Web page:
Other key changes under the New Zealand Bankers’ Association’s Electronic Credit Systems Codes and Direct Debit Systems Code are as follows:

  • a common agreed standard for transfer forms and request for payment authority information
  • new protocols around the transfer of payment authorities between banks
  • a five business day turn-around time to process customer transfer requests
  • agreement on a process to transfer direct debit authorities between businesses customers initiating direct debits in special circumstances e.g. full sale of assets (previously the purchaser of a business would need to obtain new authorities from all customers)
  • contact points at each bank for handling "switching" queries

Bank customers can still opt to take care of the transfer process themselves but the rule change essentially forces banks to lend a hand in the process and move things along quicker if requested to do so.

Early days

While banks may take it as a positive sign that few customers are initiating break-ups, it could be that people simply aren't aware of the rule change. Another possibility is that many customers don't realise that they can get a better deal somewhere else.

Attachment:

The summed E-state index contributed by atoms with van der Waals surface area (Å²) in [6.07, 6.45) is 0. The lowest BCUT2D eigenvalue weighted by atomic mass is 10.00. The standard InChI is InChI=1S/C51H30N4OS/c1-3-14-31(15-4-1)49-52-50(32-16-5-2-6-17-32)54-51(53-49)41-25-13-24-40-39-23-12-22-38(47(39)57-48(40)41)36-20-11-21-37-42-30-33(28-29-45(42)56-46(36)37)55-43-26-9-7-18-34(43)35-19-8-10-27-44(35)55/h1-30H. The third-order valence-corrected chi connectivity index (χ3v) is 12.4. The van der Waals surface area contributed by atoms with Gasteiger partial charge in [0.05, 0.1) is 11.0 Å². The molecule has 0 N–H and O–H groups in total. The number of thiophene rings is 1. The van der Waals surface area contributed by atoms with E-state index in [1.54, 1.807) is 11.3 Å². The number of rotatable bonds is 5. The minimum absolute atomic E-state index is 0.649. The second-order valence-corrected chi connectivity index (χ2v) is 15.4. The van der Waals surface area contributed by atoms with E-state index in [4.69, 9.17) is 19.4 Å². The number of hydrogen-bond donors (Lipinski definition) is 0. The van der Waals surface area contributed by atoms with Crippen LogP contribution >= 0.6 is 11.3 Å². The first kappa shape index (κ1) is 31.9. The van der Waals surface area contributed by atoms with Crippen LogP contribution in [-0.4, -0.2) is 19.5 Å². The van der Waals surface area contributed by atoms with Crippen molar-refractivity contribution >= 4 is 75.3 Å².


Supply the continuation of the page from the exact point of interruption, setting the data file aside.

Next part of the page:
While there's not much difference in fees with respect to on-line services, there's a significant range in costs associated with other services, including paper statements, bank drafts, teller services, and ATM charges, all of which can add up over time.

Transactions (undesired from the bank's point of view) on on-line savings account is one example. Depending on who you bank with, you can be charged as much as $5 or as little as .50 cents, for manually assisted transfers on an account that is meant to remain untouched.

While banks can be applauded for trying to discourage savers from raiding their accounts, the reality is that people often need access to cash and shouldn't be punished for doing so.